I may be a college graduate, have a seminary degree, a Master of divinity, and a PHD. I may be a Greek and Hebrew scholar, and I may have explanations for every Bible verse…and yet, totally miss the truth to which the Scriptures point, and the purpose for which they were written.

Jesus said to the Jewish religious leaders,You diligently study the Scriptures because you think that in them you have eternal life. These are the very Scriptures that testify about me, yet you refuse to come to me to have life.

Jesus implied that words only point to the truth. They can not actually be the truth (the truth that matters). “Why do you call me, ‘Lord, Lord,’ and do not do what I say?”

No, a definition of Gravity is not really gravity, and words about God are not really God, even if they are the words of the Bible.


Logos means the eternal word of God, the divine reason, the truth of God. The Word did not become words. The Word became flesh, and lived among us, full of grace and truth.

The purpose of reading and studying Scripture, I believe, is not so that we can know more, understand more, explain more, teach correctly, or defend our faith. It is to lead us to Jesus.

David, in Psalm 51 says that God desires ...truth in the inner parts. Explanations and facts may reside in my mind, but David says that it is deep within, at the core of who I am, that truth finds its rightful home.

Jesus told his disciples—The Spirit of God will guide you into all truth... I don’t think He meant that the Spirit would merely guide their minds to know “correct” theology or accurate doctrines. They would not simply be guided to understand some facts about God.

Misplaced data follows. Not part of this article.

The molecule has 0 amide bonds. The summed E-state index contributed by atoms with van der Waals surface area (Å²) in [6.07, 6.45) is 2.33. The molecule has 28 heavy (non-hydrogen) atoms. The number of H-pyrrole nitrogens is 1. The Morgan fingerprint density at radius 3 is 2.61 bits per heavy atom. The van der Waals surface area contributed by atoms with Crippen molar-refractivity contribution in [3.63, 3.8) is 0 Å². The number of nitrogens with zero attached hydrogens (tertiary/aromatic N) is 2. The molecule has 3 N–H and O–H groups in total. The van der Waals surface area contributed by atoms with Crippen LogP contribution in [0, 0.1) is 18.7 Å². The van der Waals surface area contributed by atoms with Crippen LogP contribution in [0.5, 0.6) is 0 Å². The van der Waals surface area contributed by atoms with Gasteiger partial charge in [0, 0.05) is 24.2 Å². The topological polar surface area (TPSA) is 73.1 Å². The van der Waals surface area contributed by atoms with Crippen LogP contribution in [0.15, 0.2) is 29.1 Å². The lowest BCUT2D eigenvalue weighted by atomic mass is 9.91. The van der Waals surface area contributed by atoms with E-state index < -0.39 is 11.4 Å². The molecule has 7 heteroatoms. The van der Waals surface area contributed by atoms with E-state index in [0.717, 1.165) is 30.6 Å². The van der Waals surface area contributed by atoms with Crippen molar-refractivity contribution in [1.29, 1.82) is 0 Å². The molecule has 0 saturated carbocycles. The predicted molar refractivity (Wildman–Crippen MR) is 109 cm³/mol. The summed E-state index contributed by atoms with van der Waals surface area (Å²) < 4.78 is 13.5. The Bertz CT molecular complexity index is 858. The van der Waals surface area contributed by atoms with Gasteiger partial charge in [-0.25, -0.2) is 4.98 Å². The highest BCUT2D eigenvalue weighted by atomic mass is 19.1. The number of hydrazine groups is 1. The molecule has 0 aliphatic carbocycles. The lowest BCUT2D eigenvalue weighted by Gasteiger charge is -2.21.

Truth would enter them, and they would enter truth. It would shape their character, inform their decisions, guide their actions, and determine how they would respond to life. This is “truth in the inner parts.” This is the truth that Jesus said would set us free.

I can attend a Bible study that dissects I Corinthians 13 (known as the love chapter of the Bible). I can memorize the entire chapter, understand all the Greek words that are translated as love, write a book about love, and preach a great sermon on love…

...None of this makes me a loving person! If the truth of love has not gotten into me so that it shapes my life and relationships—Then I am, as Paul put it, merely a resounding gong, or a clanging cymbal. Our goal is not just to accept facts about God, but to actually know God, to become what Jesus called, being “of the truth.”

God’s Truth is like the manna given to the Hebrew people in the wilderness. They were to gather only a day’s portion for a day’s need. If they gathered more than they needed, it rotted.